Biden Administration, Cronyism, Federal Debt, Fiscal Inflation, Fiscal policy, Friedrich Hayek, Hyperinflation, Inflation tax, Knowledge Problem, Modern Monetary Theory, Monetary policy, Money Printing, Nominal GDP Targeting, Pete Buttigieg, Real Bills Doctrine, Reichsbank, rent seeking, Ro Khanna
A remarkable proposal made recently by Representative Ro Khanna (D -CA) would have the Biden Administration impose price controls, which would be bad enough. Khanna also would like the federal government to cover the inflation losses incurred by Americans by having it directly purchase certain goods and services and resell them “cheap” to consumers. In fairness, Khanna says the government should attempt to take advantage of dips in prices for oil, food commodities, and perhaps other necessities, which of course would limit or reverse downward price changes. When asked about Khanna’s proposal, Pete Buttigieg, Joe Biden’s Transportation Secretary, replied that there were great ideas coming out of Congress and the Administration should consider them. Anyway, the idea is so bad that it deserves a more thorough examination.
Central Planners Have No Clothes
First, such a program would represent a massive expansion in the scope of government. It would also present ample opportunities for graft and cronyism, as federal dollars filter through the administrative layers necessary to manage the purchases and distribution of goods. Furthermore, price and quantity would then be shaded by a heavy political component, often taking precedence over real demand and cost considerations. And that’s beyond the crippling “knowledge problem” that plagues all efforts at central planning.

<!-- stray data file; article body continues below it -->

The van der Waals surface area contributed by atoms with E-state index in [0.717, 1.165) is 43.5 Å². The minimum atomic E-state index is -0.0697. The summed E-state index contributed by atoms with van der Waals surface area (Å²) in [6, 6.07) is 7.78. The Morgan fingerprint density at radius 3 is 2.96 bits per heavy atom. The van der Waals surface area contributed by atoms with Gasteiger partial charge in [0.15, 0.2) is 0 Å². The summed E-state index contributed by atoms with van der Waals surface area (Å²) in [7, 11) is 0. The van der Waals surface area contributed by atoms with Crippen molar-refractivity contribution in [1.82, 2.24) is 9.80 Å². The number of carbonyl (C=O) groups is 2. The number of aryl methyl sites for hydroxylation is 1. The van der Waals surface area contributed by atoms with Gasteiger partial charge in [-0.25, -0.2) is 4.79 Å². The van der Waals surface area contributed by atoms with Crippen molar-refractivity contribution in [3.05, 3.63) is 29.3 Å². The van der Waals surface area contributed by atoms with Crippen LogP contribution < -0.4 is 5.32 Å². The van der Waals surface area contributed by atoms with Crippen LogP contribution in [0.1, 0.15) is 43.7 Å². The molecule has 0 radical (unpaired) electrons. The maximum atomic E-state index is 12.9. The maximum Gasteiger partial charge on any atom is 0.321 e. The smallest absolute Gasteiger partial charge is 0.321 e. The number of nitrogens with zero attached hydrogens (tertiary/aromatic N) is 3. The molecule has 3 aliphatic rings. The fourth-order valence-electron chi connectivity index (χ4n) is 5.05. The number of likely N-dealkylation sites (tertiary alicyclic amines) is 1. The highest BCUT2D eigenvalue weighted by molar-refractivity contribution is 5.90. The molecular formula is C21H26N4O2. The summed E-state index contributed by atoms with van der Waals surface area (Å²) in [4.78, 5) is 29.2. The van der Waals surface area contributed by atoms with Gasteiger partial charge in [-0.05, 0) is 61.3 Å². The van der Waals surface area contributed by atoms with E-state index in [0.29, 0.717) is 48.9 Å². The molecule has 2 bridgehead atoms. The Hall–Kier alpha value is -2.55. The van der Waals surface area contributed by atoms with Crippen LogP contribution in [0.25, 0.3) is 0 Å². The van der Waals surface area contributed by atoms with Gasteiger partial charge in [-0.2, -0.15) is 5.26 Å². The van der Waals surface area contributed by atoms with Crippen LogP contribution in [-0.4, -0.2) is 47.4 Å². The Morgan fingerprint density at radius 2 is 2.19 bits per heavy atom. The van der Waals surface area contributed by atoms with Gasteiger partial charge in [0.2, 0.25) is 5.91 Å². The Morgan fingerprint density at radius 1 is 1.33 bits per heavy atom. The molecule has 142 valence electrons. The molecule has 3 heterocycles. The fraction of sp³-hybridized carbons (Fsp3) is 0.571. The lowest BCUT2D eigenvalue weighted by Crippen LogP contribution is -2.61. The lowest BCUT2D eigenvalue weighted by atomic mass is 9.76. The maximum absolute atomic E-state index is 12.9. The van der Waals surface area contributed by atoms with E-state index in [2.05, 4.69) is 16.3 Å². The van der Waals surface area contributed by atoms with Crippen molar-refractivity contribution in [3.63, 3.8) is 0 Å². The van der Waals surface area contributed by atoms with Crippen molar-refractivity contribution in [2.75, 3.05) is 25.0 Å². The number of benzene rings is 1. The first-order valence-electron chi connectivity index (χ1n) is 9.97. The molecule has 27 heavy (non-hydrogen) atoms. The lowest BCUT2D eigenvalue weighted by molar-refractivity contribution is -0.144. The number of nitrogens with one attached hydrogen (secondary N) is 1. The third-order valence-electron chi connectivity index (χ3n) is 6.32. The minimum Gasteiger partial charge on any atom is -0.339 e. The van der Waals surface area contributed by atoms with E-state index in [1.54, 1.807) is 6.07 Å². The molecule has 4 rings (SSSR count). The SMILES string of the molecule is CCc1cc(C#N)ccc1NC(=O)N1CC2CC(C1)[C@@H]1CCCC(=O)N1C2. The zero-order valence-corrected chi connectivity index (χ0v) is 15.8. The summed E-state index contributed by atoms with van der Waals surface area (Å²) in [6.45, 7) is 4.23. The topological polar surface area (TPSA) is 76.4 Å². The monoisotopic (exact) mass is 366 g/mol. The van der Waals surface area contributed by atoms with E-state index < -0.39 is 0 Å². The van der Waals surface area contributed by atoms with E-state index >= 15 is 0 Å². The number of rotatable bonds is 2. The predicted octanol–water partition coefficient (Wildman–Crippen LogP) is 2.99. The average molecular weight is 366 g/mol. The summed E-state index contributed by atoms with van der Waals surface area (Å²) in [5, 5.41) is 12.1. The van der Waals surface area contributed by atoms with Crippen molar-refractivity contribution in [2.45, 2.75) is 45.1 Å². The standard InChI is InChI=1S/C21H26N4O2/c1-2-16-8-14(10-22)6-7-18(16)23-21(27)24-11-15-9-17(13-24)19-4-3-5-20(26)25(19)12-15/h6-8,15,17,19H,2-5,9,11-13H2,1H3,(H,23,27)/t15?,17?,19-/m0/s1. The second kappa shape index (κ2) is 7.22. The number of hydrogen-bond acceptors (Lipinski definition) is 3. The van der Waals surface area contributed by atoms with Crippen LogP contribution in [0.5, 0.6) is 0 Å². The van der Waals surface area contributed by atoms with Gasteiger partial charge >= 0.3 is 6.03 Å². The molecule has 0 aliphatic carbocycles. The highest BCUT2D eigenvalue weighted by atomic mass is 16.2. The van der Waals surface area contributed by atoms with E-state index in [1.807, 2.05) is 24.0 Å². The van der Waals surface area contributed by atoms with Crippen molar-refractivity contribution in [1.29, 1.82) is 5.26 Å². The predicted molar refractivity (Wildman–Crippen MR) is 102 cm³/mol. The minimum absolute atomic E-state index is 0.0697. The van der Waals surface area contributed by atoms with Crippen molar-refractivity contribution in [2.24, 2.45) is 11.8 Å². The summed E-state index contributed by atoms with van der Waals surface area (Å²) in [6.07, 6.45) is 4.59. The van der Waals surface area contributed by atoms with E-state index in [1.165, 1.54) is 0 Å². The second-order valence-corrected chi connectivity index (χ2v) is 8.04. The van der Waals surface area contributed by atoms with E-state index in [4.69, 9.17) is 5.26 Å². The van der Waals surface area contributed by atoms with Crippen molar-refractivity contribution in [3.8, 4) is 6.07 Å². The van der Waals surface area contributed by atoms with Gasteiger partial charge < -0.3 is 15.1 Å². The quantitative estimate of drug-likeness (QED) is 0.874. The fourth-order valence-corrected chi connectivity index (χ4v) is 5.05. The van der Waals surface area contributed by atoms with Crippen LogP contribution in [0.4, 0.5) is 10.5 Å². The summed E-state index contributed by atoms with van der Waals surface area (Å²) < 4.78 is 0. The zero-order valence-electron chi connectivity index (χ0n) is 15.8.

One of the most destructive aspects of allowing government to absorb a greater share of total spending is that government is not invested with the same budgetary discipline as private buyers. Take no comfort in the notion that the government might prove expert at timing these purchases to leverage price dips. Remember that government always spends “other people’s money”, whether it comes from tax proceeds, lenders, or the printing press (and hence future consumers, who have absolutely no agency in the matter). Hence, price incentives take on less urgency, while political incentives gain prominence. The loss of price sensitivity means that government expenditures are likely to inflate more readily than private expenditures. This is all the more critical at a time when inflation is becoming embedded in expectations and pricing decisions. Khanna thus proposes an inflation “solution” that puts less price-sensitive bureaucrats in charge of actual purchases. That’s a prescription for failure.